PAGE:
28 April 2017
When Puck told Oberon, “…what fools these mortals be” (Midsummer Night’s Dream, Act 3, Scene 2), he might have been thinking of political opportunism. The left was so sure that the events of 2008 gave them cover for their bucket-list - remember Rahm Emanuel, then President Obama’s Chief of Staff, and his “never let a good crisis go to waste”. How about that? The poor old Yanks got Obamacare in return for paralysis at home and abroad, in due course leading to Trump and his kitchen cabinet of distressed debt traders.
And the world turns. Brexit now presents its own caesura, plausibly calling for reforms. So, listen out for the drum-roll introducing a new set of evergreen nostrums, this time spurred by the fond belief that things are going the right-ish way. We’ll see. Money is still tight; the welfare state still mesmerises my countrymen; and Theresa May’s impending majority won’t alter her “one nation” inclinations.
And yet, and yet… Think of a state devoted to “enabling” not “intervening”, fostering self-reliance not dependence, cherishing civil society, rebuilding savings; and addressing the misfortunes of birth and the vicissitudes of life without cementing them for lifetimes, generations and regions. This is me on my “Brexit-ready” soap box, flying a gaudy kite.
Employment, tax and welfare I see the trick as building on the foundation of the famously bloody-minded "white van man" and his missus; and combining them with professionals etc, plus youngsters and others in the gig economy. I would have May’s Chancellor rebalance the tax treatment of the self-employed, restoring allowances for health and unemployment insurances, private education for their children, and adult retraining and pensions for themselves. He should also entertain multi-year reliefs, for as long as taxpayers above a net worth threshold abjure claims on public education for their children; and upon public pensions, as well as in-work, unemployment and incapacity benefits for themselves. Wails about divisiveness should be countered with ovations for self-sufficiency.
Government shouldn’t just push self-employment with taxes. Public healthcare and education employers should encourage staff this way. This would also help reduce the load on public pensions and abate the destructiveness of public service unions. And HMRC’s test of self-employment - more than one client over a couple of tax years - should be modernised to embrace pro-bono work, attractive to the young and public-sector workers.
Education This has defeated British Premiers for decades. Blair gave up (remember “the scars on my back”) after toying with faith schools, then addressing labour imbalances with open borders. Cameron let vouchers stall and technical education founder. May is going back to the future with grammar schools. The universities hoard brainboxes as the Post Office once stacked up engineers and the BBC still stockpiles talent.
So here’s another idea. Let tax and regulation encourage banks to finance and private providers to offer second chances. This would include conversions for those making poor initial choices, plus apprenticeships for those who failed to latch on earlier. Mature students would make better-informed judgements and stronger commitments. For example, a media studies grad may retrain as an AI programmer; a NEET may take an apprenticeship in construction, dodging the local factory destined for closure; for that matter, a brickie may move on to estimating or even interior design.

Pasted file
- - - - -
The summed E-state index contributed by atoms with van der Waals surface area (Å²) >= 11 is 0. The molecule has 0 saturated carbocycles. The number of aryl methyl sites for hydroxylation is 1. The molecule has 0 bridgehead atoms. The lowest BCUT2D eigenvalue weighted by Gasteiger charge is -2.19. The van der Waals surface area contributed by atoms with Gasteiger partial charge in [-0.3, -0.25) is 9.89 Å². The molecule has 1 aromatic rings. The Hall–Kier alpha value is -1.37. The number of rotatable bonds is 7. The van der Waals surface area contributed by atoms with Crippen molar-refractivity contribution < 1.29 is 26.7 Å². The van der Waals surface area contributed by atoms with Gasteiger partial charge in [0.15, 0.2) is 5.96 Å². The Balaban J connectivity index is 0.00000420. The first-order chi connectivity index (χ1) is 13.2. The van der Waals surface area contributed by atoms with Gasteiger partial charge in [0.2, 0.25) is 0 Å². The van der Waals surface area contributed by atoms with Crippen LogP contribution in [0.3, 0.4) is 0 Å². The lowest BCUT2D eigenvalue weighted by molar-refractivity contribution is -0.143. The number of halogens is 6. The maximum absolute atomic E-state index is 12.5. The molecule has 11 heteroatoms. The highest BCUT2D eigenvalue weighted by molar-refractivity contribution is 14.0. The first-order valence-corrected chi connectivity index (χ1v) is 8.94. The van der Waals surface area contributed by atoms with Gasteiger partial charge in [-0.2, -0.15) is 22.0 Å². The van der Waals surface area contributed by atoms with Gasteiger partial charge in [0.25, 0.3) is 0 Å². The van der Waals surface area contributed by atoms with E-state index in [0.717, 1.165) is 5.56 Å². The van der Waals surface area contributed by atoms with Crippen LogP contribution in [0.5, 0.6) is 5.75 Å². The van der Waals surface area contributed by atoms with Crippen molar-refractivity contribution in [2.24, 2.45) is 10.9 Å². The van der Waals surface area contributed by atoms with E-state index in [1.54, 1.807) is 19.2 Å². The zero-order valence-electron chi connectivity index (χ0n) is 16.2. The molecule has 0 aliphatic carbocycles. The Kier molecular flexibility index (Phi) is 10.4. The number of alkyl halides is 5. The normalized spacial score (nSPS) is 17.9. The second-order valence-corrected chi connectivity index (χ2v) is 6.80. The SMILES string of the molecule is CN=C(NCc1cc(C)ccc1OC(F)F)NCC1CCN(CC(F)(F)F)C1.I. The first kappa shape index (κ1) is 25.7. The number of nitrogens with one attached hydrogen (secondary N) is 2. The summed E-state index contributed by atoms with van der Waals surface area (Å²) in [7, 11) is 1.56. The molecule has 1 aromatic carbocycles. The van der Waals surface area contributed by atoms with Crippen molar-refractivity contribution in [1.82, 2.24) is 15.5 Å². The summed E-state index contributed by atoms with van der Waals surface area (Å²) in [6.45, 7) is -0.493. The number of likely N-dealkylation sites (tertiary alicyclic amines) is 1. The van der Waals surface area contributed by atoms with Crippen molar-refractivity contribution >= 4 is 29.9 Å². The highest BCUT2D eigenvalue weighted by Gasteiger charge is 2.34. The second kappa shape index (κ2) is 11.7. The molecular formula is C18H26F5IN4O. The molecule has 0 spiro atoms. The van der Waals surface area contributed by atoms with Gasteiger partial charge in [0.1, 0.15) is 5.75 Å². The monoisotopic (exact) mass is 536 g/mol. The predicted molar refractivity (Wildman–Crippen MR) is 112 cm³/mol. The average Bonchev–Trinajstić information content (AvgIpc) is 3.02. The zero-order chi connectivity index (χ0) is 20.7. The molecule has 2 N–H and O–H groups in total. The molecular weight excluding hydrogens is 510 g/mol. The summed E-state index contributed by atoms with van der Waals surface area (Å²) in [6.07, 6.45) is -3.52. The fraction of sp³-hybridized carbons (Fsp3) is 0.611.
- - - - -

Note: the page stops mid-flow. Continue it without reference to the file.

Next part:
Healthcare Private arrangements would be made more popular (and new provision would be introduced) by making better known their exemption from restrictions on public treatment under NICE guidelines. The consequence would be that simply by increasing the numbers with private provision, the load on the state would be reduced.
Conclusion Any loss of public revenue at the outset could be made up from other sources. My back of the envelope calculations show that these proposals would also defuse the time-bomb of public finances; policy-makers have been trying for this for decades. In addition, the economy would enjoy better productivity and growth, as it re-oriented towards higher-skills and greater flexibility.
We would see more small “c” conservatives, including a group akin to the Eighties buyers of council houses, also nudging the attitudes of professionals and the public sector, furnishing second chances to those just managing; and offering something palpable to the young, nervous about their future and disenchanted with the welfare state.
This is without lifting productivity by easing job-moves; simplifying tax (lower rates, fewer corporate exemptions, consolidated NI); reducing the time, cost and overhead of starting and running businesses; reducing the cost of electricity generation; and simplifying planning and modernising building codes.
Is this another unrealistic bucket-list? Who can say for sure? But let’s not flinch from at least discussing reform while - so we wish to tell ourselves - the time is ripe. Here’s a bit of encouragement: the strap-line arising is “take control”. We know that works. But then again, no reason to upset apple carts in a manifesto which should confine itself to generalities.